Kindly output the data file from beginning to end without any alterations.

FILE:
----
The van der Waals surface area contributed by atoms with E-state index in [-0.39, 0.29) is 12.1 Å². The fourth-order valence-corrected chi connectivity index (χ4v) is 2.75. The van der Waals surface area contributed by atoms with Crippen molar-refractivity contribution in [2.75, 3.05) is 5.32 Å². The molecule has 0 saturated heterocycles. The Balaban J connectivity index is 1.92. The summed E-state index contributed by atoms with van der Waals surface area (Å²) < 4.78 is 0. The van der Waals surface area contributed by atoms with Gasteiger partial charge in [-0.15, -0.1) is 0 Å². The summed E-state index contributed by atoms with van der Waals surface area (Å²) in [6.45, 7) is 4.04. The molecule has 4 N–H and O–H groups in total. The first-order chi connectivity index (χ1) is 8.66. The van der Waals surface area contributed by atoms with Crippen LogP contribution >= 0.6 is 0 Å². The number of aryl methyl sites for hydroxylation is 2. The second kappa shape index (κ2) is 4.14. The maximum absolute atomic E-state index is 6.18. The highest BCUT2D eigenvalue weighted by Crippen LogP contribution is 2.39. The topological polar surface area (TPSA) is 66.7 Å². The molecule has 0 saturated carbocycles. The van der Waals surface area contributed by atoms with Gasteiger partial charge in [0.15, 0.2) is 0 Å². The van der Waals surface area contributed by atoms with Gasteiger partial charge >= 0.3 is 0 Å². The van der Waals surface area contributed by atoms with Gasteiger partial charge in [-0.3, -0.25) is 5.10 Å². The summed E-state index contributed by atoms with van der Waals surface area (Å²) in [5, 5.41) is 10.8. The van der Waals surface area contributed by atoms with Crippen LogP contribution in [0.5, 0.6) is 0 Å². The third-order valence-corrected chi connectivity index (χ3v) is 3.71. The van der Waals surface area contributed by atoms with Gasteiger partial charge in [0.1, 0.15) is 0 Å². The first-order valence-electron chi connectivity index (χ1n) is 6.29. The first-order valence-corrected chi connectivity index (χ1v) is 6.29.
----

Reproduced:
The van der Waals surface area contributed by atoms with E-state index in [-0.39, 0.29) is 12.1 Å². The fourth-order valence-corrected chi connectivity index (χ4v) is 2.75. The van der Waals surface area contributed by atoms with Crippen molar-refractivity contribution in [2.75, 3.05) is 5.32 Å². The molecule has 0 saturated heterocycles. The Balaban J connectivity index is 1.92. The summed E-state index contributed by atoms with van der Waals surface area (Å²) < 4.78 is 0. The van der Waals surface area contributed by atoms with Gasteiger partial charge in [-0.15, -0.1) is 0 Å². The summed E-state index contributed by atoms with van der Waals surface area (Å²) in [6.45, 7) is 4.04. The molecule has 4 N–H and O–H groups in total. The first-order chi connectivity index (χ1) is 8.66. The van der Waals surface area contributed by atoms with Crippen LogP contribution >= 0.6 is 0 Å². The number of aryl methyl sites for hydroxylation is 2. The second kappa shape index (κ2) is 4.14. The maximum absolute atomic E-state index is 6.18. The highest BCUT2D eigenvalue weighted by Crippen LogP contribution is 2.39. The topological polar surface area (TPSA) is 66.7 Å². The molecule has 0 saturated carbocycles. The van der Waals surface area contributed by atoms with Gasteiger partial charge in [0.15, 0.2) is 0 Å². The van der Waals surface area contributed by atoms with Gasteiger partial charge >= 0.3 is 0 Å². The van der Waals surface area contributed by atoms with Gasteiger partial charge in [-0.3, -0.25) is 5.10 Å². The summed E-state index contributed by atoms with van der Waals surface area (Å²) in [5, 5.41) is 10.8. The van der Waals surface area contributed by atoms with Crippen LogP contribution in [0.5, 0.6) is 0 Å². The third-order valence-corrected chi connectivity index (χ3v) is 3.71. The van der Waals surface area contributed by atoms with Gasteiger partial charge in [0.1, 0.15) is 0 Å². The first-order valence-electron chi connectivity index (χ1n) is 6.29. The first-order valence-corrected chi connectivity index (χ1v) is 6.29.